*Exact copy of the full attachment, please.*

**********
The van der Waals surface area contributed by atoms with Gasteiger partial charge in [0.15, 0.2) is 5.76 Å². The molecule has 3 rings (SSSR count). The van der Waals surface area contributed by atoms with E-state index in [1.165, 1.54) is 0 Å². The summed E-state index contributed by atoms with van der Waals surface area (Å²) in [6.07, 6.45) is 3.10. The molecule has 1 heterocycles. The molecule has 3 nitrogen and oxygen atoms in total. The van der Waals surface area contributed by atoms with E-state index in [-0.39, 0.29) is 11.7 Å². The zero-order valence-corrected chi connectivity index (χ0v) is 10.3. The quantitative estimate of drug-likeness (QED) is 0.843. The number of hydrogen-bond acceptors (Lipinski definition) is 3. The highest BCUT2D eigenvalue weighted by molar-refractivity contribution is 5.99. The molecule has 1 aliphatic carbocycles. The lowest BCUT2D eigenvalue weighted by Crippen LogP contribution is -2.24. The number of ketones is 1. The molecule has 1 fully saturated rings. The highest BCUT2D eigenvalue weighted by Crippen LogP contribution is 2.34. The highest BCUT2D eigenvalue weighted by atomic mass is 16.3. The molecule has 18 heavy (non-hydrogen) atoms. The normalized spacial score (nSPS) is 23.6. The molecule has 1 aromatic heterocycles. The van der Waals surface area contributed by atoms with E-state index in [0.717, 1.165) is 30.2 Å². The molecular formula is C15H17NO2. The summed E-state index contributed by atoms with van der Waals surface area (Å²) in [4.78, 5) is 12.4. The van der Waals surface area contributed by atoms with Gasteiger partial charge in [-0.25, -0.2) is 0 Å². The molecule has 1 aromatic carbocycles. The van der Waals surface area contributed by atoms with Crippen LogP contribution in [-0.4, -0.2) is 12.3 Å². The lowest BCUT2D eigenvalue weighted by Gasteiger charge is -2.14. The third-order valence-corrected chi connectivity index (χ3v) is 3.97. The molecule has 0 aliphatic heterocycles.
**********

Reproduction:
The van der Waals surface area contributed by atoms with Gasteiger partial charge in [0.15, 0.2) is 5.76 Å². The molecule has 3 rings (SSSR count). The van der Waals surface area contributed by atoms with E-state index in [1.165, 1.54) is 0 Å². The summed E-state index contributed by atoms with van der Waals surface area (Å²) in [6.07, 6.45) is 3.10. The molecule has 1 heterocycles. The molecule has 3 nitrogen and oxygen atoms in total. The van der Waals surface area contributed by atoms with E-state index in [-0.39, 0.29) is 11.7 Å². The zero-order valence-corrected chi connectivity index (χ0v) is 10.3. The quantitative estimate of drug-likeness (QED) is 0.843. The number of hydrogen-bond acceptors (Lipinski definition) is 3. The highest BCUT2D eigenvalue weighted by molar-refractivity contribution is 5.99. The molecule has 1 aliphatic carbocycles. The lowest BCUT2D eigenvalue weighted by Crippen LogP contribution is -2.24. The number of ketones is 1. The molecule has 1 fully saturated rings. The highest BCUT2D eigenvalue weighted by Crippen LogP contribution is 2.34. The highest BCUT2D eigenvalue weighted by atomic mass is 16.3. The molecule has 18 heavy (non-hydrogen) atoms. The normalized spacial score (nSPS) is 23.6. The molecule has 1 aromatic heterocycles. The van der Waals surface area contributed by atoms with E-state index in [0.717, 1.165) is 30.2 Å². The molecular formula is C15H17NO2. The summed E-state index contributed by atoms with van der Waals surface area (Å²) in [4.78, 5) is 12.4. The van der Waals surface area contributed by atoms with Gasteiger partial charge in [-0.25, -0.2) is 0 Å². The molecule has 1 aromatic carbocycles. The van der Waals surface area contributed by atoms with Crippen LogP contribution in [-0.4, -0.2) is 12.3 Å². The lowest BCUT2D eigenvalue weighted by Gasteiger charge is -2.14. The third-order valence-corrected chi connectivity index (χ3v) is 3.97. The molecule has 0 aliphatic heterocycles.